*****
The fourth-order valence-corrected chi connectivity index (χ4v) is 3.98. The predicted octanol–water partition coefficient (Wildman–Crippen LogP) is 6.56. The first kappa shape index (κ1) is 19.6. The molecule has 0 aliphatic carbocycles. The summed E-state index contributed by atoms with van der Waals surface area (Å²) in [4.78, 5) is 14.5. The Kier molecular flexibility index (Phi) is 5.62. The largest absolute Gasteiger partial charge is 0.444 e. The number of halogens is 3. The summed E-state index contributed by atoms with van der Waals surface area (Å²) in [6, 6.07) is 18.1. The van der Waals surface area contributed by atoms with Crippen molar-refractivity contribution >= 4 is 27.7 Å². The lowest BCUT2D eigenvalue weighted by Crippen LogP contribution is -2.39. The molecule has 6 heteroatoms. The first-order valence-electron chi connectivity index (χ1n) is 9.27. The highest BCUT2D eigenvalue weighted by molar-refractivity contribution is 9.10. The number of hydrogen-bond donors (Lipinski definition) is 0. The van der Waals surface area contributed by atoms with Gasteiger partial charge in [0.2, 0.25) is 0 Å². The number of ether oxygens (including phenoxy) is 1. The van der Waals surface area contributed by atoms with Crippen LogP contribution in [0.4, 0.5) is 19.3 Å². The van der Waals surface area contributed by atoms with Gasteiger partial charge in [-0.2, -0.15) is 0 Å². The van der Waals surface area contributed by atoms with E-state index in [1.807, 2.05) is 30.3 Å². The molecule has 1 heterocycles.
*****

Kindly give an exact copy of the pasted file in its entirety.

The fourth-order valence-corrected chi connectivity index (χ4v) is 3.98. The predicted octanol–water partition coefficient (Wildman–Crippen LogP) is 6.56. The first kappa shape index (κ1) is 19.6. The molecule has 0 aliphatic carbocycles. The summed E-state index contributed by atoms with van der Waals surface area (Å²) in [4.78, 5) is 14.5. The Kier molecular flexibility index (Phi) is 5.62. The largest absolute Gasteiger partial charge is 0.444 e. The number of halogens is 3. The summed E-state index contributed by atoms with van der Waals surface area (Å²) in [6, 6.07) is 18.1. The van der Waals surface area contributed by atoms with Crippen molar-refractivity contribution >= 4 is 27.7 Å². The lowest BCUT2D eigenvalue weighted by Crippen LogP contribution is -2.39. The molecule has 6 heteroatoms. The first-order valence-electron chi connectivity index (χ1n) is 9.27. The highest BCUT2D eigenvalue weighted by molar-refractivity contribution is 9.10. The number of hydrogen-bond donors (Lipinski definition) is 0. The van der Waals surface area contributed by atoms with Gasteiger partial charge in [0.2, 0.25) is 0 Å². The number of ether oxygens (including phenoxy) is 1. The van der Waals surface area contributed by atoms with Crippen LogP contribution in [0.4, 0.5) is 19.3 Å². The van der Waals surface area contributed by atoms with Gasteiger partial charge in [-0.2, -0.15) is 0 Å². The van der Waals surface area contributed by atoms with E-state index in [1.807, 2.05) is 30.3 Å². The molecule has 1 heterocycles.